As the major theme throughout this sonnet explains how no matter how great our undertakings may seem in our eyes, they will one day all pass away, become over and done, and go back to the state of nothingness. Nevertheless, a concurrence that is found throughout the majority of this story, and that actually coincides with our major theme, is the clash between life and death. The poem starts out by recounting two “living” people retelling their encounter with a dead civilization and empire. Then, near the core of the poem, it talks about a "sculptor" who used to be living, but over a couple of thousands of years later he is dead, but before his death, he was able to "stamp" the "passions" on a piece of stone which means "lifeless things", and turned into what was dead into a vehicle in "which yet survive". As the battle occurs within this piece of literature, it is noticeable how the theme and the battle relate towards each other. As what once was lifeless, was gifted life, so to speak, and then returned back to the novel state of nonexistence.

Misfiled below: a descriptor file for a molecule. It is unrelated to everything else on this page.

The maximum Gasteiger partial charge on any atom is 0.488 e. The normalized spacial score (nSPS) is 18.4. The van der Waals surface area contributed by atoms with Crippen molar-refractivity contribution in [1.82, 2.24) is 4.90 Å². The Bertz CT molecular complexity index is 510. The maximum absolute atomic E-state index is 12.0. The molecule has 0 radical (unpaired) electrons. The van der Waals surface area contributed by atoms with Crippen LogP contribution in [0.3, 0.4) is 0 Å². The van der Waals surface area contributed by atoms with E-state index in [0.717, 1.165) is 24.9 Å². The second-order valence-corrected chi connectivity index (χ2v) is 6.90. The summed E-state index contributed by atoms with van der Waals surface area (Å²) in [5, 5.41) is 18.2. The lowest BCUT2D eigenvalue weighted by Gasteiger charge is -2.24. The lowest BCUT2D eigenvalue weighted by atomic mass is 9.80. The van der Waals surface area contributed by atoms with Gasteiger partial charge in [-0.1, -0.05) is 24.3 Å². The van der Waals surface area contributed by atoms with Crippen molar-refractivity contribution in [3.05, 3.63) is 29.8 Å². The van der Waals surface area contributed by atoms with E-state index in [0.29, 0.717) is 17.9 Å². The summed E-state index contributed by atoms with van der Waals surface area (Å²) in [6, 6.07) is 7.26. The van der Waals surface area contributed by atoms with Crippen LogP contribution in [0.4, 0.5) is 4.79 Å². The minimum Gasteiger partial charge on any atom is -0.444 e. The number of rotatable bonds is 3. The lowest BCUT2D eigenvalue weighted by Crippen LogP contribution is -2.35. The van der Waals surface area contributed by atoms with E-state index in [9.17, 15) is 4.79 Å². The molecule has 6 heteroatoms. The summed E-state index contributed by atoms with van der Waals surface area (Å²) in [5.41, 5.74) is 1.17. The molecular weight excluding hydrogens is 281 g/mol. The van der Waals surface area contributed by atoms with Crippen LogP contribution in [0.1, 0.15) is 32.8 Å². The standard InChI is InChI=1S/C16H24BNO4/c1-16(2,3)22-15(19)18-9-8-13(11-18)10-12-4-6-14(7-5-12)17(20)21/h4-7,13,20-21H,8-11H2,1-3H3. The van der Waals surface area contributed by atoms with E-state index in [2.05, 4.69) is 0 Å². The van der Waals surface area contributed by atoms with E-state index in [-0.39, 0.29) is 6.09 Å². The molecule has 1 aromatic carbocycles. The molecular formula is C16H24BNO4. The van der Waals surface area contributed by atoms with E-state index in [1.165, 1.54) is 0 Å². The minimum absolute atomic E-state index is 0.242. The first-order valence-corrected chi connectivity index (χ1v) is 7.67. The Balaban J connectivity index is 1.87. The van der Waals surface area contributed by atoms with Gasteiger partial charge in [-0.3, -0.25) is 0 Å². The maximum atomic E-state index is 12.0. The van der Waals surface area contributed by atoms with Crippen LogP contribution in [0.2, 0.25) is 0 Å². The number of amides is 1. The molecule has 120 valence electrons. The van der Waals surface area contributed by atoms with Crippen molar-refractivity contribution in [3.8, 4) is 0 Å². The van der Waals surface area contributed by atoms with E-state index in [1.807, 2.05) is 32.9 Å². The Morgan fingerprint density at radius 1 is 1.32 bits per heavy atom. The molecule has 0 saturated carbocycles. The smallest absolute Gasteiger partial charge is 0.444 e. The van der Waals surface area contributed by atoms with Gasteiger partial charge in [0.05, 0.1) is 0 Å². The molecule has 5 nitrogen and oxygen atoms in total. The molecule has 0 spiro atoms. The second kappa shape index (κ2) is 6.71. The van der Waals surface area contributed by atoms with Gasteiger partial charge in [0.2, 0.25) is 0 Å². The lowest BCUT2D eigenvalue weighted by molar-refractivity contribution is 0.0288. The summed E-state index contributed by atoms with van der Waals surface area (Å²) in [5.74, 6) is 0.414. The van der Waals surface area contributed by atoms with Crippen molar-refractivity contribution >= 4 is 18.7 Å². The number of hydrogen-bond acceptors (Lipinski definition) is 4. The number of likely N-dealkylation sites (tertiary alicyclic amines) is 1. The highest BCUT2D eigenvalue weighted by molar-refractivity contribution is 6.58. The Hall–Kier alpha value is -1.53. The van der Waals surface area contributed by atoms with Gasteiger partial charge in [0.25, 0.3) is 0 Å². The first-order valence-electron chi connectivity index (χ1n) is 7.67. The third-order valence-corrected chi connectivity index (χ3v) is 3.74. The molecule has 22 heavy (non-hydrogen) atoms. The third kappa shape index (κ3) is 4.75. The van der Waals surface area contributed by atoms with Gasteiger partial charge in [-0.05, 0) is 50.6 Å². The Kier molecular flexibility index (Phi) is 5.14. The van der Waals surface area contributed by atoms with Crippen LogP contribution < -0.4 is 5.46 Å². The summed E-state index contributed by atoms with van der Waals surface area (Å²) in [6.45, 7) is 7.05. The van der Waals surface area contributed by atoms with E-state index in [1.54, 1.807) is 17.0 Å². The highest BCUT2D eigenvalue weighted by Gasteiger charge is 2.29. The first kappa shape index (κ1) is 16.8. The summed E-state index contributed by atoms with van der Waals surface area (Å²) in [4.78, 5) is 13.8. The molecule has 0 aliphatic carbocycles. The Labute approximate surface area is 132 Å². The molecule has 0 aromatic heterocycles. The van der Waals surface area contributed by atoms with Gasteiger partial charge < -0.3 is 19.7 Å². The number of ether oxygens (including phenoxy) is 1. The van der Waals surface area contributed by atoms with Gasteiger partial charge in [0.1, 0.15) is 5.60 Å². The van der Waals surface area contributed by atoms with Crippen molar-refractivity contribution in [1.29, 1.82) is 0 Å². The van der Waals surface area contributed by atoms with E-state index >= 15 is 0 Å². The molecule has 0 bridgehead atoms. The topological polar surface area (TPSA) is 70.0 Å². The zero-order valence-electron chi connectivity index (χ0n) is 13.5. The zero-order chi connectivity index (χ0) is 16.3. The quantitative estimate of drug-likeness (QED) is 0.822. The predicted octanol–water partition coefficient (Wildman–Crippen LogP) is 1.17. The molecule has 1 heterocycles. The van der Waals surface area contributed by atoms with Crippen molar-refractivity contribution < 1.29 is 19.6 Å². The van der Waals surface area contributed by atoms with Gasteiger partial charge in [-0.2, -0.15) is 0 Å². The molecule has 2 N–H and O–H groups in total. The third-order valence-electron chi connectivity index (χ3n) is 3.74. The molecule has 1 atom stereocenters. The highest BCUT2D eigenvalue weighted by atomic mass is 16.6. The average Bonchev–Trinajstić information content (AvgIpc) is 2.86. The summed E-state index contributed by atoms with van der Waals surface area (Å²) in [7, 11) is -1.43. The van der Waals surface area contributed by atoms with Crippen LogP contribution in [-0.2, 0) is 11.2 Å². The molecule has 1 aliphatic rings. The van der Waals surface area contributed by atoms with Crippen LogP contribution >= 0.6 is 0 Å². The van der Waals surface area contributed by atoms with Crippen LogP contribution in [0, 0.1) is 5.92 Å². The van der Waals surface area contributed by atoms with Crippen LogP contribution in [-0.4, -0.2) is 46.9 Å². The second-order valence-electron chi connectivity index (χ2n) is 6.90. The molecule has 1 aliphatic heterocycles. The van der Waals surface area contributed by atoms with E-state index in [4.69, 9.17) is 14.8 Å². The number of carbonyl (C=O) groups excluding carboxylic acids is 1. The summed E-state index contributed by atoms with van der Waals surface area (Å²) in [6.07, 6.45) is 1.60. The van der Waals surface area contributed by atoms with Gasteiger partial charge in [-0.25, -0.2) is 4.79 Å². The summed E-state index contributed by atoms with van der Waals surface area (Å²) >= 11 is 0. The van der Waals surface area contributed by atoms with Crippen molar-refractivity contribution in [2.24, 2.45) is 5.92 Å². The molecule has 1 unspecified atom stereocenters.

Imagery is a very important literary element that helps the reader visualize the setting and theme of a sonnet or poem. In this sonnet there is a lot of death. The figure represented in the statue is dead along with the civiliz...
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...ogant, passionate face.
With juxapotation, imagery and diction all put together in this sonnet create a dramatic yet a powerful message. Life and Death is at the heart of this sonnet. The great Ozymandias is dead along with the civilization which he belonged. Everything has been destroyed. The message of the poet lies in the transience of things. Nothing lasts forever. The statue represents the idea that nature rules over all. The cities, the statues, the tombs, all have been lost to the weather, sands, and time. Even the greatest of all leaders must respect the power of the natural world. William Freedman stated clearly in his critical essay that, “When ‘nothing beside remains,’erodes to nothing at all, and when the lone and level sands stretch not far away, but everywhere in sight, when time, in other words, is utterly triumphant, it will lose its power over man.”
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